A group of women sat under Ficus Natalensis tree, chatting with a glance of smiles at each other as rays of the sun peered through leaves and brightened their foreheads smeared with petroleum jelly. They have a lot of things in common, not just weaving together but rather a burdened past that tormented their lives.
Rilima Sector in Bugesera district in the eastern part of Rwanda tends to have high temperatures during the dry season which has its pick between the months of July and August.
But tales of two women among the group are a testimony of miracles, Medica Mondiale’s hand that resurrected the two from the wrath of death.
Methilda was gang raped for a week during the 1994 Genocide against Tutsi, she had escaped her home in Rilima in the current Bugesera district after killers attacked their home.
“A gang of Killers (Genocidaires) attacked our home and killed my husband and five of our children, I escaped with two and relocated to my mother’s birth place in Rwamagana,” she narrated as tears flowed down her wrinkled cheeks.
Methilda says that upon arrival midday, she fell into a gang of killers who were on a killing spree in the area. “ one after another and in turns raped me day and night for a week, the only break I would get is when I would ask them to let me pray to God,” she said as she held her Kitenge to wipe her eyes.
After several days in coma, she says, she woke up in a house of her rescuer Habimana (not his real name) who was a family friend, a Hutu and a former doctor. “I can’t tell how I reached there, but at least I found myself in his house,” she said.
Methilda notes that her rescuer then helped her to clean up and have some food, but after some days that the killers attacked them and demanded Habimana to hand her over to them but refused.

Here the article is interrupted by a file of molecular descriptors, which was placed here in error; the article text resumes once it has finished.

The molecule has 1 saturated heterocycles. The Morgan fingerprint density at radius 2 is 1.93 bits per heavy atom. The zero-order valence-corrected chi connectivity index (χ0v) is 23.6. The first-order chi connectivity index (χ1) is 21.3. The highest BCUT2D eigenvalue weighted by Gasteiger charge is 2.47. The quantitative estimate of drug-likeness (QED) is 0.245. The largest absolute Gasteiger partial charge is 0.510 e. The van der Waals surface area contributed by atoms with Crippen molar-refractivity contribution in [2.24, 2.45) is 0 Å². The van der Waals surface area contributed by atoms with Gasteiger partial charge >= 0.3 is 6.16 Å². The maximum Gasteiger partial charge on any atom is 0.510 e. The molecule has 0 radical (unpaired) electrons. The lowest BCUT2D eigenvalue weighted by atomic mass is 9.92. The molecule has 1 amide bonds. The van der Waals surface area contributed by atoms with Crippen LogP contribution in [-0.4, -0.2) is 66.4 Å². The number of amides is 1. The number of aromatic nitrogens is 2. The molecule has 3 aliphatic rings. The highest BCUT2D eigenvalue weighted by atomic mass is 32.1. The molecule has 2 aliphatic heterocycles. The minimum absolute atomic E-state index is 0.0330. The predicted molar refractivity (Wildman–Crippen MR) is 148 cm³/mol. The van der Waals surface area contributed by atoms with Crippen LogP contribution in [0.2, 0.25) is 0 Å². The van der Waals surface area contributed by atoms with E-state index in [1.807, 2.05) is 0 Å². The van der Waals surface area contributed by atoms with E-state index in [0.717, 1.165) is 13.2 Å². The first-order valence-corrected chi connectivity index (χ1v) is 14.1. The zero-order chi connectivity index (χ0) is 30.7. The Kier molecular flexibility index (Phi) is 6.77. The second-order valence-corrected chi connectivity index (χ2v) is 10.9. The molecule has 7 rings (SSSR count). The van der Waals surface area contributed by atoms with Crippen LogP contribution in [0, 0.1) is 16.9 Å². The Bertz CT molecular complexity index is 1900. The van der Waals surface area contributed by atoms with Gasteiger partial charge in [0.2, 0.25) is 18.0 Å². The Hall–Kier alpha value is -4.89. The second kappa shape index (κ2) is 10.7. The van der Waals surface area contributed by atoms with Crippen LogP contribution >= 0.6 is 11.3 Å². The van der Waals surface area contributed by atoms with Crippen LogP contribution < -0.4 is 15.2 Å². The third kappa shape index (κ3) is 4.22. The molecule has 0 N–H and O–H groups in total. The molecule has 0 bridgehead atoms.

It was not until some days that the gang came back to destroy Habimana’s house after they had been told that Methilda was still alive and with bad luck they met her as she was leaving the compound, this was the second time she was going to be raped.
“….and about 30 of them took me below the house and raped me, I became weak after them putting red pepper in my genitals, that’s when my spirit left my body,” she said.
She was found by Habimana after several days when maggots had started coming out of her genitals, “they would make a stream as they came out of my genitals, very stinking and awful, I didn’t know myself,” she said. She later found out she was pregnant.
Like Methilda, Peruth lost her husband and her five children in Rilima during 1994 Genocide against Tutsi and escaped with her three children to Nyamagabe then Gikongoro, a man who knew her family offered to give her accommodation and it was not until she raped her and took her up as a wife and the children were later killed by their relatives. She got pregnant. Peruth ran mad due to trauma which she stayed with even after the war, she could walk naked through the villages in Rilima, all hopes were overshadowed with misery, and death was her wish.
After the war, Methilda went back to Rilima with her newly born baby girl and two of her children that were rescued, she went through trauma with no food and housing for her children, she lost hope again.
Like an angel from heaven, the two women were identified in 2011 by SEVOTA, a local NGO that works towards restoring the lives of the victims of rape during the 1994 genocide against Tutsi as well as supporting their orphans.
“I thank Medica Mondiale which resurrected my life, I was dead living, they help me with treatment, bought clothing for me and took my child to school, it gave me a second chance to live,” Mukayiranga said.
Both Methilda and Peruth were put in the Abiyubaka mu Mahoro( building oneself through Peace) group of Rilima sector, Bugesera district which brings together rape victims of 1994 Genocide against Tutsi for the sector.
Godelieve Mukasarasi coordinator and founder of Sevota says most rape victims were left hopeless due to trauma as a result of what they encountered during the war and could not cope with life in the aftermath of war. Their children born of rape became yet another challenge to reckon.
“Most victims had lost hope of living, some had ran mad, others could not clean or wash or look for something to support themselves, they didn’t have hope, life meant nothing to them,” mukasarasi, who earned a prestigious award for her distinguished role in encountering challenges in the aftermath of the 1994 Genocide against Tutsi said.
Medica mondiale, an internationally renowned women’s rights and aid organization supports Sevota to organize the 1994 genocide against Tutsi victims of rape and their orphans in forums and then later in groups where women receive capacity building, trauma treatment and entrepreneurial training where they are able to start income generating activities.